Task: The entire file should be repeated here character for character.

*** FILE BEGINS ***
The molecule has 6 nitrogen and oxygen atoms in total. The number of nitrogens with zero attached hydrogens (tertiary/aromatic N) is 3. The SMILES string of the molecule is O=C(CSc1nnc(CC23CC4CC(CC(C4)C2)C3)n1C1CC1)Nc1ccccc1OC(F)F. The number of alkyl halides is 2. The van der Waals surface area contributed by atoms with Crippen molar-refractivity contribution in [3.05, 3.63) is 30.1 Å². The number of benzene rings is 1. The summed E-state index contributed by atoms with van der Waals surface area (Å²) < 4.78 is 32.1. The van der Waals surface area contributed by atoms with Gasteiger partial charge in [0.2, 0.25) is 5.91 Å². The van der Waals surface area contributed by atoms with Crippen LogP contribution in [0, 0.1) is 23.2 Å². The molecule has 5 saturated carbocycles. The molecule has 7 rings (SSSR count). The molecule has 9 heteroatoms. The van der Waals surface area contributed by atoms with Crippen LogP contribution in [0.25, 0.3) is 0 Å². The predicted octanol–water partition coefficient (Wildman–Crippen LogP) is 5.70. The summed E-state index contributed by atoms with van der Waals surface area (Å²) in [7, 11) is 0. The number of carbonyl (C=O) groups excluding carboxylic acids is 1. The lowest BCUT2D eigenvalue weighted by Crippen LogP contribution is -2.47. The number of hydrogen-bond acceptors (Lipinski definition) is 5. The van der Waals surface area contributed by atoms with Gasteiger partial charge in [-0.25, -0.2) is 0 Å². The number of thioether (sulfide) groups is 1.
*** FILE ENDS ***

The molecule has 6 nitrogen and oxygen atoms in total. The number of nitrogens with zero attached hydrogens (tertiary/aromatic N) is 3. The SMILES string of the molecule is O=C(CSc1nnc(CC23CC4CC(CC(C4)C2)C3)n1C1CC1)Nc1ccccc1OC(F)F. The number of alkyl halides is 2. The van der Waals surface area contributed by atoms with Crippen molar-refractivity contribution in [3.05, 3.63) is 30.1 Å². The number of benzene rings is 1. The summed E-state index contributed by atoms with van der Waals surface area (Å²) < 4.78 is 32.1. The van der Waals surface area contributed by atoms with Gasteiger partial charge in [0.2, 0.25) is 5.91 Å². The van der Waals surface area contributed by atoms with Crippen LogP contribution in [0, 0.1) is 23.2 Å². The molecule has 5 saturated carbocycles. The molecule has 7 rings (SSSR count). The molecule has 9 heteroatoms. The van der Waals surface area contributed by atoms with Crippen LogP contribution in [0.25, 0.3) is 0 Å². The predicted octanol–water partition coefficient (Wildman–Crippen LogP) is 5.70. The summed E-state index contributed by atoms with van der Waals surface area (Å²) in [7, 11) is 0. The number of carbonyl (C=O) groups excluding carboxylic acids is 1. The lowest BCUT2D eigenvalue weighted by Crippen LogP contribution is -2.47. The number of hydrogen-bond acceptors (Lipinski definition) is 5. The van der Waals surface area contributed by atoms with Gasteiger partial charge in [-0.25, -0.2) is 0 Å². The number of thioether (sulfide) groups is 1.